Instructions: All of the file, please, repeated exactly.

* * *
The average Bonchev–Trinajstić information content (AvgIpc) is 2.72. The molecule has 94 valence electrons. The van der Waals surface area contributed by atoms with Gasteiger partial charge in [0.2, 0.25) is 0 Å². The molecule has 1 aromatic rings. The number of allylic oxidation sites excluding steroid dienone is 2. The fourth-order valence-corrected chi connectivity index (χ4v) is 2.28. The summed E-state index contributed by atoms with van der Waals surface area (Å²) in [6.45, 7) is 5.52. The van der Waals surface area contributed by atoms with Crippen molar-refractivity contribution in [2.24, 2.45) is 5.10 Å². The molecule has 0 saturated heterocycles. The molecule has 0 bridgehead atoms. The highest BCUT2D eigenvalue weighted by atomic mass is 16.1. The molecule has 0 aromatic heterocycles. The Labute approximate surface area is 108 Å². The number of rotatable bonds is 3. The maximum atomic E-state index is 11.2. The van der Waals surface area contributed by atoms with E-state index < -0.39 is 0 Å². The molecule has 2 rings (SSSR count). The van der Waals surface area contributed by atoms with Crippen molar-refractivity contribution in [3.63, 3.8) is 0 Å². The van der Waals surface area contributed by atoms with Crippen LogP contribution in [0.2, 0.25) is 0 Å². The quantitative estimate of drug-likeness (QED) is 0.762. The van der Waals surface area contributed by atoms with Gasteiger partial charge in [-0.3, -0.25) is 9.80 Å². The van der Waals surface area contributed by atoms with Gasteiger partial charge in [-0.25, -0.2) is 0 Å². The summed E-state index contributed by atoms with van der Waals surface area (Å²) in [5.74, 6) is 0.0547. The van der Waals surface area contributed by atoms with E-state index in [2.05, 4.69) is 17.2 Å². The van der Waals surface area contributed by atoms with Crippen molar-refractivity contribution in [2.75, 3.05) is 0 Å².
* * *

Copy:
The average Bonchev–Trinajstić information content (AvgIpc) is 2.72. The molecule has 94 valence electrons. The van der Waals surface area contributed by atoms with Gasteiger partial charge in [0.2, 0.25) is 0 Å². The molecule has 1 aromatic rings. The number of allylic oxidation sites excluding steroid dienone is 2. The fourth-order valence-corrected chi connectivity index (χ4v) is 2.28. The summed E-state index contributed by atoms with van der Waals surface area (Å²) in [6.45, 7) is 5.52. The van der Waals surface area contributed by atoms with Crippen molar-refractivity contribution in [2.24, 2.45) is 5.10 Å². The molecule has 0 saturated heterocycles. The molecule has 0 bridgehead atoms. The highest BCUT2D eigenvalue weighted by atomic mass is 16.1. The molecule has 0 aromatic heterocycles. The Labute approximate surface area is 108 Å². The number of rotatable bonds is 3. The maximum atomic E-state index is 11.2. The van der Waals surface area contributed by atoms with E-state index < -0.39 is 0 Å². The molecule has 2 rings (SSSR count). The van der Waals surface area contributed by atoms with Crippen molar-refractivity contribution in [3.63, 3.8) is 0 Å². The van der Waals surface area contributed by atoms with Crippen LogP contribution in [0.2, 0.25) is 0 Å². The quantitative estimate of drug-likeness (QED) is 0.762. The van der Waals surface area contributed by atoms with Gasteiger partial charge in [-0.3, -0.25) is 9.80 Å². The van der Waals surface area contributed by atoms with Gasteiger partial charge in [-0.25, -0.2) is 0 Å². The summed E-state index contributed by atoms with van der Waals surface area (Å²) in [5.74, 6) is 0.0547. The van der Waals surface area contributed by atoms with E-state index in [2.05, 4.69) is 17.2 Å². The van der Waals surface area contributed by atoms with Crippen molar-refractivity contribution in [2.75, 3.05) is 0 Å².